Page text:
As the Tripura government fights charges of negligence and lack of infrastructure at the state’s only coronavirus-dedicated hospital, among rising cases, the High Court on Friday took suo motu cognizance of the matter. It directed the state government to submit an affidavit by September 18, including a detailed break-up of treatment centres, and the infrastructure, medicines, workforce and funds available to fight Covid-19.
The order, by a Division Bench including Chief Justice Akil Qureshi, followed weeks of posts on social media highlighting the conditions at Govind Ballabh Pant (GBP) Hospital in Agartala, attached to Agartala Government Medical College (AGMC).
Chief Minister Biplab Kumar Deb, who also holds the health portfolio, is now touring district hospitals in a bid to limit the load on GBP. On Wednesday, after visiting Dhalai hospital, 190 km from Agartala, Deb said ventilators, oxygen support-enabled beds, oxymeters, injections and medicines would be dispatched to districts on an emergency basis.
In its submission to the court, Tripura said it had 2,865 hospital beds available for Covid-19 patients (its active cases number over 6,800), including hospitals and Covid care centres. However, all its 19 available ventilators are at GBP Hospital. The court also noted that against an augmented capacity of 240 beds for Covid, the hospital has 279 patients.
Images and videos purportedly of GBP Hospital being shared on social media include bodies lying sealed in containment bags. On September 7, BJP MLA Sudip Roy Barman, who was removed as health minister last year and visited GBP on Monday, said the Covid hospital was facing a shortage of doctors and nurses, and said people were seeking voluntary discharge at own peril.
Since August 1, the coronavirus has seen a sharp spike in Tripura, with deaths rising from 24 to 182, and the state having the largest numbers after Assam in the Northeast. While the fatality rate is only 1.02 per cent, in a state with an estimated population of 35 lakh, the positivity rate has more than doubled from 2.1 per cent to 5.39 per cent. Tripura is testing above 88,000 per million, which is more than most states, but it is mostly rapid antigen tests. It has only one Covid-testing laboratory, at AGMC, for the more reliable RT-PCR test.
GBP Medical Superintendent Dr Debashis Roy admitted the hospital had more patients than its capacity, which was increased to handle the Covid load. CPM leader and former CM Manik Sarkar has said the hospital can handle only 180 patients.
A source at GBP Hospital told The Indian Express the hospital was also battling shortage of vehicles to transport bodies. Only one ambulance that can accommodate two bodies is used, the source said. With up to 10 patients dying on days, it takes time to clear the bodies. GBP Hospital authorities refused to comment on the matter.
Tripura Health Director Subhashish Debbarma admitted that bodies of some Covid patients might have taken time to clear, but denied any were left unattended for long. “I don’t think these are left for hours or days. About treatment, I believe we are treating as per the protocol,” Debbarma told The Indian Express.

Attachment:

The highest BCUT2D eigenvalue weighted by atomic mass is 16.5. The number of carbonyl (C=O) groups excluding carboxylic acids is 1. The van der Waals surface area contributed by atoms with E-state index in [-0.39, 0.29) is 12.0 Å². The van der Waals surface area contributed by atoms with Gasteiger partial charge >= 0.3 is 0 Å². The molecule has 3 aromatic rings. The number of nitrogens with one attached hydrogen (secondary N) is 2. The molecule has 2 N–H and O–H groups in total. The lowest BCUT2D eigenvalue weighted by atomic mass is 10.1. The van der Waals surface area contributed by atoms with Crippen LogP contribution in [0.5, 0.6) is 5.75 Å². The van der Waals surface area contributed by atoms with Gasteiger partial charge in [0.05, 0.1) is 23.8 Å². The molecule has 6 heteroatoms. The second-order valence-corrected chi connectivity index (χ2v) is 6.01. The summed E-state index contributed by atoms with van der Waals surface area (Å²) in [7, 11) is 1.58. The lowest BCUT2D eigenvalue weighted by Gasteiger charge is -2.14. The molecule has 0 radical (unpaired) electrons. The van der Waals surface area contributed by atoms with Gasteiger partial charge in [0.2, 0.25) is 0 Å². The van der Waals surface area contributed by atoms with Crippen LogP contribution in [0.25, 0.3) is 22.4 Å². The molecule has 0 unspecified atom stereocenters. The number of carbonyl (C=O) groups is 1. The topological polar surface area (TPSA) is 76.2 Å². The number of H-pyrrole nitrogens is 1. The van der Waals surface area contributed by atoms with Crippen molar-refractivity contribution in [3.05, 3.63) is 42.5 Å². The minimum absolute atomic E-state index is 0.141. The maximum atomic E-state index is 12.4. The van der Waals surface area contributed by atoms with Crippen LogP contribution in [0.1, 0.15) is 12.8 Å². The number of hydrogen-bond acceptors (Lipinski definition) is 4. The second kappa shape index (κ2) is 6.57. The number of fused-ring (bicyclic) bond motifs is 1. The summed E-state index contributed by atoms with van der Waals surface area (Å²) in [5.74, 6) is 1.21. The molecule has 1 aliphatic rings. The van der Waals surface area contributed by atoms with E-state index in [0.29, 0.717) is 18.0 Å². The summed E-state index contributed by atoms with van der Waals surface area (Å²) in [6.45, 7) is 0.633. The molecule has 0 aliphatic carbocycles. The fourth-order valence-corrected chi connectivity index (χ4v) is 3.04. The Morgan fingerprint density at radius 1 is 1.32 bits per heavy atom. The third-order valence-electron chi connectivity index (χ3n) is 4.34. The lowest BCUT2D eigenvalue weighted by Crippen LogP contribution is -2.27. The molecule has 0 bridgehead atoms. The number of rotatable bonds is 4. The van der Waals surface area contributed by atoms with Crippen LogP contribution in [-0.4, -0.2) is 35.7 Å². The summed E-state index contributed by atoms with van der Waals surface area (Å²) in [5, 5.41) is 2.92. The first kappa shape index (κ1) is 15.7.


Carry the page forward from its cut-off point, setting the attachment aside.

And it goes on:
Family Welfare and Preventive Medicine Director Dr Radha Debbarma said the department has referred allegations of oxygen shortage, negligence etc to a committee and is waiting for its report.
Among those who have accused GBP Hospital of negligence is Agartala-based Subir Saha, 28, who said his father died on August 28 after the hospital couldn’t provide him an oxygen cylinder for three-and-a-half hours as he struggled to breathe. Saha claimed his father, who was in his 60s, was left unattended for seven days. “I was later permitted to take care of him, where I saw him gasp to death.” The hospital authorities refused to comment on the case.
A private tutor who lives in Dhalewar area and was discharged from GBP Hospital after 14 days claimed to have spent a night in a ward with bodies of two Covid patients. “We stayed up with lights on… no one was available,” he said.
Doctors at GBP Hospital told The Indian Express that one reason for the recent surge was that in July, when a month-long survey was held in the state, many people were reluctant to come forward to report coronavirus symptoms. They said “extremely late” hospitalisation remained the primary cause of deaths.
However, what has the authorities worried is the possibility of community transmission. Professor Sanjib Kumar Debbarma of the AGMC Technical Expert Committee said “a large number” of the new patients have no contact or travel history.
Chief of AGMC Microbiology Department Dr Tapan Majumder appealed to people to seek institutional healthcare early. “We are working to keep the death rate low. But there have been severe cases of pneumonia, apart from comorbidities,” Majumdar said.
Advocate General Arun Kanti Bhowmik said they welcomed the court’s intervention. “Healthcare system in Tripura has been very backward since half-a-century or more… The state government is trying its best, but within its limitations,” he said.
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